August 2nd, 2011
Album Review: “Suck It and See” by Arctic Monkeys
I almost jumped out of my chair when I saw that Arctic Monkeys was releasing a 2011 album. I fell back in my chair when I finally heard Suck It And See, the UK-based indie rock band’s fourth album. I am sad to report that the album is less than stellar.
The first single, “Don’t Sit Down ‘Cause I’ve Moved Your Chair,” is a great way to kick off the promotion of Suck It And See. It has enough attitude and grit to back up the album’s title — ’suck it’ indeed. It’s not like singer/guitarist Alex Turner is completely successful with “oooohs” and “yeah yeah yeahs” on the debut single. But that droning bass line and seedy feedback from the guitars in the refrain is enough to say “we’re not just skinny tossers from across the pond.” No bollocks.
However, when I first tuned into arcticmonkeys.com to listen to the entire album, I was dismayed to discover many of the tracks could be done without and I suddenly found myself considering the snobbery of purchasing individual tracks. I caved and bought the whole album, but it’s because I’m a fan and have an obsession with loyalty that sometimes boils to the point shame.
The first two tracks are as bland as the album cover — a stark white with muddied courier font that was no where near as clever in its simplicity as The Black Keys’ Brothers cover. But that’s just fashion and we’re talking function. “She’s Thunderstorms” barely works up a gust. It builds like it’s going to be one of those late-summer storms and turns out to be a pissy April shower that comes on and off every five minutes. This track pales in comparison to the beast of “Brainstorm” (2007’s opener to Favourite Worst Nightmare) and is way less entrancing than “My Propeller” (2009’s Humbug.)
“Black Treacle” is interesting, but not enough to keep my attention. If anything, it’s my favorite worst track. I honestly wish the first two songs were released as bonus tracks; that way the album can start with “Brick by Brick.”
Turner has a clever way of turning a phrase, especially in song titles. “Brick by Brick” builds as such until the wall comes tumbling into a simple blues breakdown, capped off by bursting back into the main riff. So far, I’ve seen some teeth, but this album isn’t really barking at me like the first three.
“The Hellcat Spangled Shalalala” is just another example of this. It has more of that familiar posh, electronic trance that drew me into the band in the first place. But this hellcat has no claws.
Forturnately, “Don’t Sit Down ‘Cause I’ve Moved Your Chair” follows and I get that old feeling again. This is a great first single, but no where near my favorite track.
“Library Pictures” is hands down the top track for me on this record. Matt Helders puts the drum pedal to the metal in this intro and doesn’t let up until the refrain. My fist is pumping in the air one minute, then reaching for my lighter the next. I will be looking forward to hearing this song when they come to Houston in early August. I will also be looking forward to “All My Own Stunts,” “Piledriver Waltz.”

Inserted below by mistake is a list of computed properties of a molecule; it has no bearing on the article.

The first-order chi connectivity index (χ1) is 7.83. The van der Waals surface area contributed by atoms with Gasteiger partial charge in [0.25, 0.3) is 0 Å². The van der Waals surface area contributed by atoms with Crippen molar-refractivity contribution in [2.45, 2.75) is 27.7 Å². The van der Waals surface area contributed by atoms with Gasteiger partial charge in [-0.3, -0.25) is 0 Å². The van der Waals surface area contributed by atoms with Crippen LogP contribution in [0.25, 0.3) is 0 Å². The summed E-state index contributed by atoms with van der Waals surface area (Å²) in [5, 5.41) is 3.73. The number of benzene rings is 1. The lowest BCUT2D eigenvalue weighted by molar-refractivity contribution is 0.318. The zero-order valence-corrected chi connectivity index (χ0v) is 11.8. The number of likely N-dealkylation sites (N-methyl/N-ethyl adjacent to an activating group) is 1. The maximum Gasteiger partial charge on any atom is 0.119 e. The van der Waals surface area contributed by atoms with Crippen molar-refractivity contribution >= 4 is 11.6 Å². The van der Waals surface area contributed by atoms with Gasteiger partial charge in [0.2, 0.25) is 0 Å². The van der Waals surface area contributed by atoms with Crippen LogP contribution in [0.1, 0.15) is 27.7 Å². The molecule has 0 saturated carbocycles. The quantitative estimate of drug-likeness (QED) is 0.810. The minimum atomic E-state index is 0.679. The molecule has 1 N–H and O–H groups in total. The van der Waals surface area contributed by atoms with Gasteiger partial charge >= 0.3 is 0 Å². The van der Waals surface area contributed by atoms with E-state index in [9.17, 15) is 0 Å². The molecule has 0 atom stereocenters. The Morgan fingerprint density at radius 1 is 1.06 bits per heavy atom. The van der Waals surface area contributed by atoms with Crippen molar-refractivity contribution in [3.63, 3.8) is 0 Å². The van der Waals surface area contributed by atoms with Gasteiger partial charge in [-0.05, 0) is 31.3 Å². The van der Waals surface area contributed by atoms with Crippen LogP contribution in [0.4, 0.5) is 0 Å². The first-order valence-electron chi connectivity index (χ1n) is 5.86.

Once again, Turner’s wit shines in “Waltz.” The first half of the song had me wondering where the waltz was, forgetting about the piledriver. When the waltz finally kicked it, the “ahah!” moment smaked me in the face like a … well, piledriver. I’ve “been for breakfast at the Heartbreak Hotel,” many times before and apparently so has Turner. His advice: “If you’re going to travel, make sure you wear your comfortable shoes,” he croons before the chorus.
After you’ve finished breakfast at the Heartbreak Hotel, you can go back to your room and curl up under the blanket of “Love Is A Laserquest.”
“Do you still think love is a laserquest or do you take it all more seriously?” Turner inquires in the opening verse. Sounds more like a question for Dater Unknown. I have no answers. Only a question lingering: Does Turner and the rest of the Arctic Monkeys believe the rest of the album is worth it?
The last two songs, “Suck It And See” and “That’s Where You’re Wrong” are just as apathetic as the first two.
The end result: I sucked it and see it sucked enough that the beginning and end of the album should’ve been B-sides. Hopefully that won’t affect the bands performance as they tour in support of the album. I first saw the band open for Queens Of The Stone Age in 2007 at the Verizon Wireless center. I had heard of the band before that show and was completely hooked afterward. That night, I became a member of the Arctic Ape Family.
Meanwhile you can see the band (without sucking anything) at The House of Blues on August 3rd, 2011. Tickets are $30 for general admission; $38 for balcony seats.
Grunts and groans by Jordan Overturf, out-of-the-Loopster.